Teng Zhenfu， known by the moniker Lao Teng， was born in December of 1963 in Tianzhuang， a village near Tianheng Town， in Shandong province’s Jimo County. Lao Teng is a committee member of the China Writers Association， and the current chairman of the Liaoning Writers Association. A graduate of Heihe University and Harbin Normal University， he worked for some years in the famous scenic spots of Wudalianchi and Lüshunkou， his professional positions passing variously through county， municipal， and provincial levels. His hometown of Tianheng Town is known for being the birthplace of the famous so-called “Tian Heng and his 500 Retainers，” a centuries-old legend in which a nobleman slit his own throat to spare his followers， who in turn killed themselves upon hearing of his death. The righteousness and nobility that permeate the area’s local ways had a profound impact on Lao Teng’s individual character and literary works. Beginning publishing in the early 1980s， his novels include Daobin Guo， Xishi Ru， Yinghua Zhi Lü， and Guzhang. He has published six short story and novella collections， including Ao Ying and A City Without Crows， as well as two pieces of written sketches on culture， Notes on Confucianism and Confucianism： Answers for Today From Lessons of Old.
One prominent feature of Lao Teng’s works is the rich base-layer of traditional culture and the localized cultural qualities that run throughout them. This is inseparably connected to his deep grounding in Confucianism. Most of his novellas and short stories are focused on the petty officials and minor players who reside on the lower rungs of society’s ladder. These works belong to the so-called “low-level writing” genre of Chinese literature. His novels， on the other hand， tend more to portray the struggles of human nature amid the changing of the times.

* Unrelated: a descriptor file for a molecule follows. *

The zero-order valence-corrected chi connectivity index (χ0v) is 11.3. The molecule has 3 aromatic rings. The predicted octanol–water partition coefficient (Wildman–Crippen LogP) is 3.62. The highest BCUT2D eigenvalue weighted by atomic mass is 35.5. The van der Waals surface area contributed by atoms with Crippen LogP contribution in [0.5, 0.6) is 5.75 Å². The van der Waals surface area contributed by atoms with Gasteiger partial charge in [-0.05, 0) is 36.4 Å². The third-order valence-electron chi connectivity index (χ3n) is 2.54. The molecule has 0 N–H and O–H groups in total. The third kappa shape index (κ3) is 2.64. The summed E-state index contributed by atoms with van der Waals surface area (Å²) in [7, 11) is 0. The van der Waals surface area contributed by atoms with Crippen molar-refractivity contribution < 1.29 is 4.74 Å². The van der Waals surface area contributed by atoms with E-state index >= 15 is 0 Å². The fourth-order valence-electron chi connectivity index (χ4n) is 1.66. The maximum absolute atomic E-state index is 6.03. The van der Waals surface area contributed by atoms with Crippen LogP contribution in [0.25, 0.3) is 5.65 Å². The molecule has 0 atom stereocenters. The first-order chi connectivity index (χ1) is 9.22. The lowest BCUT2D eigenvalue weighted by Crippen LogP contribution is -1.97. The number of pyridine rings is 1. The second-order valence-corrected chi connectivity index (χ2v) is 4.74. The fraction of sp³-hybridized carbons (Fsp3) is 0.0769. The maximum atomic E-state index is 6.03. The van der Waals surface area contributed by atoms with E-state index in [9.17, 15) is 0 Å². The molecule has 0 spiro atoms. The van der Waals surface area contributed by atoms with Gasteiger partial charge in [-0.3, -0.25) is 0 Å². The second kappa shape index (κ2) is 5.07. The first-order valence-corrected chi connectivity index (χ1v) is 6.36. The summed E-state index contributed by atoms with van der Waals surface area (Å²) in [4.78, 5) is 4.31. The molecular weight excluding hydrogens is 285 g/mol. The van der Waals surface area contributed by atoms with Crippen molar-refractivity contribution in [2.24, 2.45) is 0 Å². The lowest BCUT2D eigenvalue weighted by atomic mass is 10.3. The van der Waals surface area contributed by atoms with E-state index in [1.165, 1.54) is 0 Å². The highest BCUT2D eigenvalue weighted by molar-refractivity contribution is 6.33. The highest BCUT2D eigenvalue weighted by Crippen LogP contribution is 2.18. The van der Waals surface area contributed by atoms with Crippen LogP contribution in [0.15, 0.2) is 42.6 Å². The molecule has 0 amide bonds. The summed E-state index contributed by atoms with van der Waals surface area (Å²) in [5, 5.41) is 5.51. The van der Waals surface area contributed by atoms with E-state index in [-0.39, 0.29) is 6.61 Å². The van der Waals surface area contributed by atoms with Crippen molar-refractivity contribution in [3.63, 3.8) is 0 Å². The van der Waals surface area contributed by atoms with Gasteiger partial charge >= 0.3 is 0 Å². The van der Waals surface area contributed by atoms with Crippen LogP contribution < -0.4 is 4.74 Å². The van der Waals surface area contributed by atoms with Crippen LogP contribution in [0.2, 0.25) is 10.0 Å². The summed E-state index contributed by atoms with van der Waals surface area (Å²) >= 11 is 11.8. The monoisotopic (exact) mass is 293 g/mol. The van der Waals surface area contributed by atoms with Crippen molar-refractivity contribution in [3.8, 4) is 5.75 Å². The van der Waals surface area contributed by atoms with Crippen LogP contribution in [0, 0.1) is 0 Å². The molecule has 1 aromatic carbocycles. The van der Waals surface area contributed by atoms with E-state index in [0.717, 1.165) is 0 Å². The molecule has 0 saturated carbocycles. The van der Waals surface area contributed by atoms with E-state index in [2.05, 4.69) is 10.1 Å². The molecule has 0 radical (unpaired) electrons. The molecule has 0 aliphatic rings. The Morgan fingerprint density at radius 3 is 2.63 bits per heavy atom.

Another characteristic of Lao Teng’s work is his use of animals as a means to realize the philosophical state of “human and nature as one.” Zhahangong， for instance， is the story of a white fox that keeps a desert’s ecology in balance； Hei Huamei — or Black Babbler — is about a benevolent and righteous donkey； The First Dog of the East tells the story of a loyal canine； The City’s Sorrowful Poet is about a self-respecting cat；The Death of the Butcher is the story of a vengeful cow； and A City Without Crows is about the kindheartedness of crows.
Lao Teng’s novel Xishi Ru revolves around the eponymous delicacy， made from the ribs of the blowfish and considered one of China’s most delicious dishes. Through twelve banquets at which the blowfish is sampled， we bear witness to the hypocrisies of the world and the multitude of flavors that make up human life. The story paints a picture of a highly resourceful chef， Yi Wuyang， who specializes exclusively in preparing “xishi ru.” Taking as inspiration the ancient figures of Yi Yin （assistant to Shang Tang， founder of the Shang Dynasty） and Yi Ya （attendee to Duke Huan of the State of Qi）， Yi Wuyang trains up Zheng Yuanqiao to become mayor. As tensions flair between chef and mayor， a figure behind the scenes appears： the beautiful and kindhearted woman Zhu Chengbi.
Despite being a novella， Lao Teng’s work The Shaman Curse is by no means inferior to his novels in terms of its content. The story portrays the character of the sorceress Lan Gu， a woman from the Lesser Khingan region of northeastern China who is a descendent of the shamans. A character that forges mystery， benevolence， clairvoyance， and sex appeal into one body， Lan Gu is someone that many people wish to change. Yet it is them who are ultimately changed by her. Just like blueberry liquor or poppy flowers， she can’t be loved yet is impossible to hate. With the passing of time， those who found themselves entangled with Lan Gu gradually begin to appreciate her value.
In 2018， Lao Teng published Daobin Guo， a novel that describes — with the historical expanse of a picture scroll — life in one wetland area in northeastern China. Green reeds and red sands their stage， and religion， education， and wisdom their script， two generations of righteous rural folk play out a tragic comedy imbued with feelings for country and family. The plot weaves hither and thither as a perplexing and strange story unfolds， producing a veritable encyclopedia of the folk culture of northern China’s wetland society.